Does Moving to Another State Affect Your Trust?

How Does Change of State Residency Affect Your Estate Planning?

Are you in the middle of a move? Did you just land down in a new state ready to tackle another life adventure? Well, those situations can be exciting and full of wonder, but do not forget about your estate plan and desire to protect your financial future.

While wills and living trusts drafted in one state are still valid in every other state in America, various rules and regulations do change from one area to the next. If you prepare an estate plan in California and then move to New Mexico, the overall plan will remain valid in a court of law. However, various laws and court procedures could make certain sections and wording irrelevant.

If you have moved to another state, most professionals will recommend that you consult an experienced estate planning attorney in your new area. Since individual states regulate probate court, each can have different laws regarding every aspect of estate planning. For example, a given state might allow a person to disinherit a spouse, while another state might not.

What is the Difference Between a Community Property State and Common-Law State?

The key to a good estate plan is to make sure you are still protected once you settle down in a new state. One of the biggest issues that arise during a move is the consequences of leaving a community property state to a common law state or vice versa. In a community property state, all assets and property earned during a marriage are equally owned by both parties, and therefore, certain language will be excluded from a trust because those laws are inherent to the state.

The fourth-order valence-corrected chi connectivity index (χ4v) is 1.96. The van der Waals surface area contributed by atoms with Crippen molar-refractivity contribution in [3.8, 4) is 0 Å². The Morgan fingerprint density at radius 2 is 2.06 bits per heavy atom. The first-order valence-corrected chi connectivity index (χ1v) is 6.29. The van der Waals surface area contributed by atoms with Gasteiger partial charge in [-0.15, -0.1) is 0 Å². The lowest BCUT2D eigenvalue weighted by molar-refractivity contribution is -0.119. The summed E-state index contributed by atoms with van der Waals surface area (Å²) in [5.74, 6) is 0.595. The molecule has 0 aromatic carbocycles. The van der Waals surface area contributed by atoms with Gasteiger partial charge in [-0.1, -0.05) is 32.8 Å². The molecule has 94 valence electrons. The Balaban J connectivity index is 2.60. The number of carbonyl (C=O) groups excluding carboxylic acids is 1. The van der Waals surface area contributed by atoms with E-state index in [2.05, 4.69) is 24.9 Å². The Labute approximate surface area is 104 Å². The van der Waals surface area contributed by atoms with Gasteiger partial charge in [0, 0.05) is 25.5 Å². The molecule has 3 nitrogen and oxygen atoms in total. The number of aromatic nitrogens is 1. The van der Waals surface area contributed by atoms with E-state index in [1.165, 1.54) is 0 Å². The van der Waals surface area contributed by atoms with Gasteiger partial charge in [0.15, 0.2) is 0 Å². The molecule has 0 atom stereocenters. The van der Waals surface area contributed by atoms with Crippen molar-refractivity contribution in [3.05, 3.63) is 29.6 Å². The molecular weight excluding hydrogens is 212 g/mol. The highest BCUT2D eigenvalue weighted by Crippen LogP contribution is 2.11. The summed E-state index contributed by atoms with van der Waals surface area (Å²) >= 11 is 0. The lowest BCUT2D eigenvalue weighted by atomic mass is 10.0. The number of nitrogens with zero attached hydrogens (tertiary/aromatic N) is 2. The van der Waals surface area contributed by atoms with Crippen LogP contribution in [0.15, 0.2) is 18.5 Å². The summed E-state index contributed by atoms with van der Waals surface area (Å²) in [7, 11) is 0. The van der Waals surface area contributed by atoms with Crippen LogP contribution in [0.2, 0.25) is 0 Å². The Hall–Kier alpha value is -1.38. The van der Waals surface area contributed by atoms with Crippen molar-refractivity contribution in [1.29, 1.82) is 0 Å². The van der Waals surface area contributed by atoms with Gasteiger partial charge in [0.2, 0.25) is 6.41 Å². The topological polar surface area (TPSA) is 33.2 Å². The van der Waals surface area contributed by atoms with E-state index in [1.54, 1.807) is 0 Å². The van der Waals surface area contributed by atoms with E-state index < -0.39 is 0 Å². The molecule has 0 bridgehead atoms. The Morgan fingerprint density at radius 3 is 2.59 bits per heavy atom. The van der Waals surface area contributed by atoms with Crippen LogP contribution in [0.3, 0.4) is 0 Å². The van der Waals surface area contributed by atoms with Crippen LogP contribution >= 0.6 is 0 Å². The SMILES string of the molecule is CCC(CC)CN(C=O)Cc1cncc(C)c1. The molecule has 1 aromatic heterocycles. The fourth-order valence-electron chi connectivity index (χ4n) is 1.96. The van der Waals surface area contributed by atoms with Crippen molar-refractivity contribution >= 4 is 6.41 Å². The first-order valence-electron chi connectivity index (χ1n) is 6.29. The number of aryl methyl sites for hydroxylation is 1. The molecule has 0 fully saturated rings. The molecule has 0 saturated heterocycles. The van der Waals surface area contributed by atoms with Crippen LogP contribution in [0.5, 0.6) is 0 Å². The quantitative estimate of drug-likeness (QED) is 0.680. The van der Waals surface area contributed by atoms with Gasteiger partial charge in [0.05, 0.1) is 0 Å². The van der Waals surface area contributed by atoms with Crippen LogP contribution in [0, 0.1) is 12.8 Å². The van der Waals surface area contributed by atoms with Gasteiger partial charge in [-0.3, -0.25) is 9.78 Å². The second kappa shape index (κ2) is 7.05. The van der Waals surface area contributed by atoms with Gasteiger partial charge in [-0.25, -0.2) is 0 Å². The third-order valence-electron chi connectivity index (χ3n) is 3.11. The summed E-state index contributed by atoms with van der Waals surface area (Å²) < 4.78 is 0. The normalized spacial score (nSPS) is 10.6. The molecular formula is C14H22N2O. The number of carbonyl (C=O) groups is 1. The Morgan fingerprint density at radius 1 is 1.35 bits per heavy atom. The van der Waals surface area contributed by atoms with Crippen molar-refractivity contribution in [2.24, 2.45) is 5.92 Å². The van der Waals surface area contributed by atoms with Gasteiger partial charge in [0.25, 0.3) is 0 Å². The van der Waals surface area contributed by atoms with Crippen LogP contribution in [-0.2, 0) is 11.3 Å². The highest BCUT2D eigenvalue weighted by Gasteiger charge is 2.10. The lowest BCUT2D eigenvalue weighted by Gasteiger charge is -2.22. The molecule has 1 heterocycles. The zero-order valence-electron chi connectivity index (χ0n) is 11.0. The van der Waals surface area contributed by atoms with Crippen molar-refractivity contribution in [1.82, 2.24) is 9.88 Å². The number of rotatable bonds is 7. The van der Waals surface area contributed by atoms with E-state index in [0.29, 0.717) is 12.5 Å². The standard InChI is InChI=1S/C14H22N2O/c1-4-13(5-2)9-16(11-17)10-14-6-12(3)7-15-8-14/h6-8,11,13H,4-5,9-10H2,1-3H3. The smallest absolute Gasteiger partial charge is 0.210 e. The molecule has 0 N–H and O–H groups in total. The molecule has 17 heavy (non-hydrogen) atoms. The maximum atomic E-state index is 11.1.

However, in a common-law state, property acquired during a marriage is not necessarily owned by both spouses. And in the case of death, certain assets and property might not automatically transfer over to the surviving spouse. Common law states also have rules about disinheriting a spouse, which are not present in community property states.

Understanding the laws and estate planning regulations where you live is one of the most important things a person can do after a move. Protecting your assets and financial future is of the utmost importance and getting your existing estate plan reviewed is the least a person should do.

If you just moved to California or will be moving to another state and would like to get a head start on the estate planning process, give our expert attorneys at Elder Law Services of California a call today. Our team can update your estate plan, review an old one, or even start the process from scratch. We are here to serve you. Give us a call at (800) 403-6078 for a FREE consultation today! We look forward to working with you today!

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Related Questions
  • Do Wills transfer from state to state?
  • Is a living trust in one state valid in another?
  • Can a trustee live out of state?
  • What is the difference between trustee and executor?
  • How do you transfer a trust from one state to another?
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